Staring down Aguamiel Road in Rancho Bernardo in 2017, you’d have no idea the pain that resided there a decade ago. "It looked like a war zone, almost," said Eva Peters, looking back at pictures of the rubble where her family used to live. "You could barely tell where the chimneys were." The Peters house and 28 others on that street burned in the October 2007 wildfires, along with more than 1,700 other homes around San Diego County. The Peters family lost it all.
There’s a part of Rady Children’s Hospital where no one is afraid of needles and stitches. “It works with patients. It works with children. It works with adults,” said Gaby Perez-Vargas talking about the knitting program she runs one day a week at the hospital. “They start knitting, and they start laughing, and they start joking and they start, kind of being themselves. You see it immediately,” said Perez-Vargas.
There's a good feeling that comes with having something new, and for a group of very brave kids in San Diego, it’s a feeling they deserve. Thanks to a local group called Savvy Giving By Design, kids battling life-threatening illnesses are getting bedroom makeovers for free. The group was started by an interior designer named Susan Wintersteen. "For the families, I‘ve found that it’s a nice distraction for them," said Wintersteen.
Muck Rack makes it simple to find people, tweets, or articles that mention any name, keyword, company, hashtag etc. We've compiled this guide to help you make the most of your search.
Selecting a term
Start searching tweets, articles from media outlets, articles mentioned in tweets, journalists'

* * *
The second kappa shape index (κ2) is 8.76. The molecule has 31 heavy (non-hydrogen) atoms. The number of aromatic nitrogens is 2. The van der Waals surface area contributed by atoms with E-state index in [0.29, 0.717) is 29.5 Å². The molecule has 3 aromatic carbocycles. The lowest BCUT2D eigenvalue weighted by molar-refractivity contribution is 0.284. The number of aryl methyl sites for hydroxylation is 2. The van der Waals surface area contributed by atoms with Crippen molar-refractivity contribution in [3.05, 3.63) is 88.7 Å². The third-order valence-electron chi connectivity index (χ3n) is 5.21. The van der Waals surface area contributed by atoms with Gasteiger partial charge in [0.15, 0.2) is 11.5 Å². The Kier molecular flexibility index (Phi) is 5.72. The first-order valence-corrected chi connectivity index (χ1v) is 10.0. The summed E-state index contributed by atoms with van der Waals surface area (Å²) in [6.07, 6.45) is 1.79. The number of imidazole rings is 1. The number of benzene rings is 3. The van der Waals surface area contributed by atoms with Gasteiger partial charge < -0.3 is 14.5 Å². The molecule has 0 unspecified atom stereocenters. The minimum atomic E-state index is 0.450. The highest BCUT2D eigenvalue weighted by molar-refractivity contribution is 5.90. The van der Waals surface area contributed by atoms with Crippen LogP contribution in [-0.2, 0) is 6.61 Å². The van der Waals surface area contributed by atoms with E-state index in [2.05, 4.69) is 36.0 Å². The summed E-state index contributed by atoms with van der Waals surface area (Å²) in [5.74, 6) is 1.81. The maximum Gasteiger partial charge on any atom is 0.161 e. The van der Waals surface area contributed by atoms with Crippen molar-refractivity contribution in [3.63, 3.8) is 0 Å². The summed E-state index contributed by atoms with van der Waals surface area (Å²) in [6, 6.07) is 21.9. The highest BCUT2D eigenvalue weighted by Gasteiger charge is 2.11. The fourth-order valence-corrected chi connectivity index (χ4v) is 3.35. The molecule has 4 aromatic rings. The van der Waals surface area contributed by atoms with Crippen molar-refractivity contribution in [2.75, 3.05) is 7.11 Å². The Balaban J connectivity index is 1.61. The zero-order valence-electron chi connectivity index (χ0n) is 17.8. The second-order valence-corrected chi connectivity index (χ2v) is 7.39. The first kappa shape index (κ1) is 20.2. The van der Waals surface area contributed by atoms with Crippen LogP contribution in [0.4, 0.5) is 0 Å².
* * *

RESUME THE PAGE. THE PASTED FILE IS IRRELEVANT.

names, titles and bios with some suggested searches:
Companies or Topics (e.g. iPhone, Microsoft)
Phrases (e.g. "cloud computing") — use quotes to keep the terms together
Twitter handles (e.g. @username) — returns those who have mentioned or replied to
Names (e.g. "David Pogue")
Hashtags (e.g. #sxsw, #london2012)
Bio details (e.g. vegan, Olympics, father)
Muck Rack's Advanced Search allows for many boolean operators.
Find results that mention multiple specified terms, use AND or
+. For example, ensure each result contains both Elon Musk and Mark Zuckerberg by
searching Obama AND Romney or Obama + Romney.
Use the operators OR or , to broaden your search when you'd like either of
multiple terms to appear in results. (This is the default behavior of our search when no operators
are used.) For example, search for democrat OR republican to find results that refer to
Democrats and/or Republicans.
Use NOT or - to subtract results from your search. For
example, searching Disney will yield results about the Walt Disney Company as well as Walt Disney
World Resort. To exclude mentions of Disney World, search for Disney -World or Disney
When using one of these operators with a phrase, enclose it in quotation marks. For example, you can
find results about smartphones excluding Apple's iPhone 4S by searching smartphone -"iPhone
Exact case matching or punctuation
If you're searching for a brand name or keyword that relies on specific punctuation marks or capitalization, you can
find results that match your exact query by adding matchcase: before the keyword you're searching for, like matchcase:E*TRADE .
Use parentheses to separate multiple
boolean phrases. For example, to find journalists talking about having fun in Disney World or
Disneyland, search for ("disney world" OR disneyland) AND fun.
An asterisk can be used to search for any variation of a root word truncated by the asterisk. For example, searching for admin* will return results for administrator, administration, administer, administered, etc.
A near operator is an AND operator where you can control the distance between the words. You can vary the distance the near operation uses by adding a forward slash and number (between 0-99) such as strawberries NEAR/10 "whipped cream", which means the strawberries must exist within 10 words of "whipped cream".